The New England League: A Baseball History, 1885-1949
Minor league histories traditionally focus on the players and pennant races. Recently, the best studies have shifted the emphasis to the owners, the cities, [End Page 145] and the larger fabric of American social history. As well as anyone writing baseball history, Bevis blends socio-economic and cultural themes through-out The New England League, weaving ideas about the Protestant Sabbath, the decline of the textile and shoe industries, the changing nature of social classes, the centripetal pull of the metropolis, and the role of entrepreneurs into a richly textured work.
Bevis's previous book, Sunday Baseball, detailed an important cultural war that divided America for over two generations. Now, he argues that "the strictures against playing baseball on Sundays was the dominant theme of the history of the New England League from its formal inception in 1885 until . . . 1929" (1). However, there are reasons to question Bevis's insistence on the centrality of the Sunday ball issue. New England League owners, like National and American League owners, wished to attract "respectable" middle class fans, ones least likely to attend games on the Sabbath. Tim Murnane, who presided over the league from 1892 to 1915, opposed Sunday ball, and the heyday of the league, 1901-12, occurred without benefit of Sunday games.
Mill workers, of course, had little chance of attending baseball games except on the Sabbath, but owners seem never to have wanted to attract workers, staking their livelihood on middle-class spectators. As Bevis demonstrates, at the end of the nineteenth century, the middle class and upper-middle class began to leave the city center to streetcar suburbs. Small businessmen, lawyers, and plant managers "stopped attending ball games as often" (100), but a new middle class more than made up for the departed fan base. Presumably, these new customers came from the expanding middle class of professionals, engineers, accountants, clerks, and middle management types.
Like all of baseball, the New England League flourished during the deadball era before World War I. The New England League never experienced greater stability or turned more profits than in the decade between 1902 and 1912. Between 1906 and 1912, the same eight cities comprised the league. Throughout minor league baseball, this golden age came to an end around 1914. More research needs to be done to adequately explain why so many leagues and teams fell by the wayside in the three years before the United States entered the Great War. Bevis has found a few clues. The Federal League touched off a bidding war for players all down the line, especially in New England where the new league hoped to create farm clubs. Bevis offers even more local reasons: the textile and shoe industries began to flee to the South; longtime secretary-treasurer of the league, Jake Morse, quit to form his own league; long-established owners sold or moved their teams; and Tim Murnane, who had run the league since 1892, stepped down in 1915.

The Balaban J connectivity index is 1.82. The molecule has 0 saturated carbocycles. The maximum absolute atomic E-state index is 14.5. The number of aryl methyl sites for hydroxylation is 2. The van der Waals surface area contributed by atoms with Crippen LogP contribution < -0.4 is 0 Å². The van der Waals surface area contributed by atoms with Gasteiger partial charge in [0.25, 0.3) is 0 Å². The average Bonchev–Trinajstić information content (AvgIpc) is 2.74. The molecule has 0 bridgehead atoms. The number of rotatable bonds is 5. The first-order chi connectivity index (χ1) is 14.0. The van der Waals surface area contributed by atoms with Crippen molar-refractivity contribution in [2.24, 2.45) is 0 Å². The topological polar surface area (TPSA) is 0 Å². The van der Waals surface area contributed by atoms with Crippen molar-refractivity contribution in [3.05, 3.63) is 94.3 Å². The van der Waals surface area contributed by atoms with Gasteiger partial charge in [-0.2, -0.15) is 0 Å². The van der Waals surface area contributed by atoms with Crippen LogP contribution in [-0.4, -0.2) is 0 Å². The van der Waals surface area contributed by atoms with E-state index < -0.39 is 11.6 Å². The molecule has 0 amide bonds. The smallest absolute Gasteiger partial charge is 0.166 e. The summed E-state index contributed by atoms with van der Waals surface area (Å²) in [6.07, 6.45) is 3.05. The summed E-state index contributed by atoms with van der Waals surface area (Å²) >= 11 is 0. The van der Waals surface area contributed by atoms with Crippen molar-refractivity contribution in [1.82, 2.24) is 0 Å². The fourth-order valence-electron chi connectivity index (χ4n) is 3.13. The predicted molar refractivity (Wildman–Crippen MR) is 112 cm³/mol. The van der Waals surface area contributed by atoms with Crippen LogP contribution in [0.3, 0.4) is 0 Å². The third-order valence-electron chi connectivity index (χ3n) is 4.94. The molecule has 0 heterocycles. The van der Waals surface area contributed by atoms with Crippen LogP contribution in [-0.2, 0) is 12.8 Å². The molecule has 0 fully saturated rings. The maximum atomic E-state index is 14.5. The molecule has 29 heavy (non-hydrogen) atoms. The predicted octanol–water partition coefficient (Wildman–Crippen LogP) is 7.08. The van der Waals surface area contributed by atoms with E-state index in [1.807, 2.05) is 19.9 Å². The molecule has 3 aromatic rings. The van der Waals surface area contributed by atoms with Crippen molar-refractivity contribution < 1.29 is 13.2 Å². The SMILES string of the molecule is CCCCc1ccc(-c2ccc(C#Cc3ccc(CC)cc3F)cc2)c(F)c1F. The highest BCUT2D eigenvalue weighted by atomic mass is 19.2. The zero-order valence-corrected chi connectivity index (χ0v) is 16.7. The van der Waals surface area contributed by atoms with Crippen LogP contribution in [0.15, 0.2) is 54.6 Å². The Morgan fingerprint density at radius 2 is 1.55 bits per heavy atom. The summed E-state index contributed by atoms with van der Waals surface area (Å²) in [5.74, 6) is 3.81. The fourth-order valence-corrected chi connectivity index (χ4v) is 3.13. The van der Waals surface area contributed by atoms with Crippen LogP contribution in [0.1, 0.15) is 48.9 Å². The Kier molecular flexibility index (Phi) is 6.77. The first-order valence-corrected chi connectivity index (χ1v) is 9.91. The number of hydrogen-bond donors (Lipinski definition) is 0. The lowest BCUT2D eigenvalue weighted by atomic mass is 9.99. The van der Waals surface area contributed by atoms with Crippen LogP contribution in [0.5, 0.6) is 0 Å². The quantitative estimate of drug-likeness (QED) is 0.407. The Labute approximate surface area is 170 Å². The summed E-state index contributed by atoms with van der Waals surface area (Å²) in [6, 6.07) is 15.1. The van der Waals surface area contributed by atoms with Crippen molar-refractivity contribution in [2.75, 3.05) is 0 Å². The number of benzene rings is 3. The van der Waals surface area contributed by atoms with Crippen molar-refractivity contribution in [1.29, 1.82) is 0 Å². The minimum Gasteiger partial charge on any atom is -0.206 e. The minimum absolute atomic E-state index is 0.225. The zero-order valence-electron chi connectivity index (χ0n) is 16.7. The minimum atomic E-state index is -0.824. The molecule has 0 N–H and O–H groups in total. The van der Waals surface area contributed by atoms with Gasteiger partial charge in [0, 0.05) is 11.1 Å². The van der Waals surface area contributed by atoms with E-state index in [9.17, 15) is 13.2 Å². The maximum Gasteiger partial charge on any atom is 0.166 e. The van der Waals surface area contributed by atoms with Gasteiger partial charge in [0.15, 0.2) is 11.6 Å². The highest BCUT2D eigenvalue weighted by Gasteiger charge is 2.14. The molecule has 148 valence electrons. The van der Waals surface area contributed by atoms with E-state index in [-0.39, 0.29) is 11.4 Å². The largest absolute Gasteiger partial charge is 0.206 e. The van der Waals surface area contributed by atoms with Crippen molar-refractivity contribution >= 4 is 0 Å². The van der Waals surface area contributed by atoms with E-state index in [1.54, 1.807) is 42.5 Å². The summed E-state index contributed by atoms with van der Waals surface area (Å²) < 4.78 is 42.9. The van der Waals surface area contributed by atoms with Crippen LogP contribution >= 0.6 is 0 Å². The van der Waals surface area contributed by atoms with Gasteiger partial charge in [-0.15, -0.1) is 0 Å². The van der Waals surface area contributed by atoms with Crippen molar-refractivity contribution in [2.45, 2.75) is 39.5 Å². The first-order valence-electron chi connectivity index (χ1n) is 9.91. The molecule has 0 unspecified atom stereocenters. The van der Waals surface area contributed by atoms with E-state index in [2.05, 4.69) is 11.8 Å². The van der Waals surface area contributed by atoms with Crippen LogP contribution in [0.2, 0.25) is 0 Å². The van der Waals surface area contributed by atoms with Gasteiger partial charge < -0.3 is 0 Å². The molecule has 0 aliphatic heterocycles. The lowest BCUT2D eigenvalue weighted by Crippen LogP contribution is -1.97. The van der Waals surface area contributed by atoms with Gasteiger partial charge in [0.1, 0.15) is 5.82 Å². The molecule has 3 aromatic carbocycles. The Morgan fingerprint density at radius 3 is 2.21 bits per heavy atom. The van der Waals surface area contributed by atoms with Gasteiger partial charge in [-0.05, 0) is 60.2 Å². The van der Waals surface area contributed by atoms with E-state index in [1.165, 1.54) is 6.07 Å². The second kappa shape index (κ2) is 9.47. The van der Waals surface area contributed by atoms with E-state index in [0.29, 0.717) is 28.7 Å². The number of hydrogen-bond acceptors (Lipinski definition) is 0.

With Murnane gone, it took over a decade before Claude Davidson revived [End Page 146] the league. Unlike Murnane, the new president attempted to attract factory workers by playing twilight games and, beginning in 1929, Sunday games. Even so, the league stumbled through the Roaring Twenties to its demise in 1933. Bevis offers a complex of factors to explain this second failure of the league: the region's basic industries continued to lose jobs to the South; automobiles allowed fans new opportunities to use their spare time; the Boston teams drew people from New England League towns in increasing numbers; and legalization of paramutual betting finished the league.
The post-World War II years, 1946-49, provided a last hurrah for the old league. Bevis unravels a tale of intrigue between Davidson and Branch Rickey, with Buzzie Bavasi as the front man, to use Nashua and the New England League as "an out-of-the-way sanctuary to develop black players for the Brooklyn Dodgers" (257). When Jackie Robinson opened the 1946 season in Montreal, Roy Campanella and Don Newcombe starred for Nashua with much less fanfare. Bevis presents convincing documentation that the choice of Nashua was no chance occurrence, but the result of Rickey's planning dating to the fall of 1945 when the Dodgers acquired the Nashua franchise and sent Bavasi to run things. In effect, Davidson built a league for Rickey. Everything went smoothly for three years, except for the rabid racism from the Red Sox farm team in Lynn. By 1949, Rickey no longer needed a secluded sanctuary, and New England fans turned away from their local teams.
Bevis is at his best in trying to explain the demise of the New England League. He rejects the easy explanation that television killed minor league ball, although he allows that the combination of radio broadcasts of major league games, television, and automobiles contributed to the death. He found that "Little League baseball became a focus of potential adult spectators . . . as they increasingly chose to attend twilight games played by their ten year old children" rather than attend minor league games (275). This makes sense, and, perhaps, Bevis's book will encourage others to look more fully at the negative impact of Little Leagues.
In the end, Bevis blames the proximity of Boston and its two major league teams for the collapse of minor league baseball in New England. The interlocking complex of radio and televisions broadcasts created broad followings for the Braves and Red Sox, as they diminished loyalties to local cities. Automobiles and group sales made it easy for fans throughout New England to get into the Hub for games. Essentially, "Red Sox Nation" consumed the minor leagues of Boston's hinterland. [End Page 147]